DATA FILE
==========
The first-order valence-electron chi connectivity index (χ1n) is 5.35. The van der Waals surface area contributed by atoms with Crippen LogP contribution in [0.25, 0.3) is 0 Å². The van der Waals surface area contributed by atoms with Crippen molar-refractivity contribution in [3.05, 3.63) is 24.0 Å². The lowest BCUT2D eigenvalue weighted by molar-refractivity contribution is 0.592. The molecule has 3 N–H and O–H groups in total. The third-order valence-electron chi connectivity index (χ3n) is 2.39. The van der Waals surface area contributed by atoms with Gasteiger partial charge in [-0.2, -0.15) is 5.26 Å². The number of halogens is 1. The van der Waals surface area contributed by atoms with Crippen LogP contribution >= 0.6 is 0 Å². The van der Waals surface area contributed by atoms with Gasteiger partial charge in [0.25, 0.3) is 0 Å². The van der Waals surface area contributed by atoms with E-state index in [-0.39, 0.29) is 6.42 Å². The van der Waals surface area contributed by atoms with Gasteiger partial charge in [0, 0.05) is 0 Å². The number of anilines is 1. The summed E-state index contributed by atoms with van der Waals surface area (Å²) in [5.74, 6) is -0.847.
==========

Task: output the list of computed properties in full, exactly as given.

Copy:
The first-order valence-electron chi connectivity index (χ1n) is 5.35. The van der Waals surface area contributed by atoms with Crippen LogP contribution in [0.25, 0.3) is 0 Å². The van der Waals surface area contributed by atoms with Crippen molar-refractivity contribution in [3.05, 3.63) is 24.0 Å². The lowest BCUT2D eigenvalue weighted by molar-refractivity contribution is 0.592. The molecule has 3 N–H and O–H groups in total. The third-order valence-electron chi connectivity index (χ3n) is 2.39. The van der Waals surface area contributed by atoms with Gasteiger partial charge in [-0.2, -0.15) is 5.26 Å². The number of halogens is 1. The van der Waals surface area contributed by atoms with Crippen LogP contribution >= 0.6 is 0 Å². The van der Waals surface area contributed by atoms with Gasteiger partial charge in [0.25, 0.3) is 0 Å². The van der Waals surface area contributed by atoms with E-state index in [-0.39, 0.29) is 6.42 Å². The van der Waals surface area contributed by atoms with Gasteiger partial charge in [0, 0.05) is 0 Å². The number of anilines is 1. The summed E-state index contributed by atoms with van der Waals surface area (Å²) in [5.74, 6) is -0.847.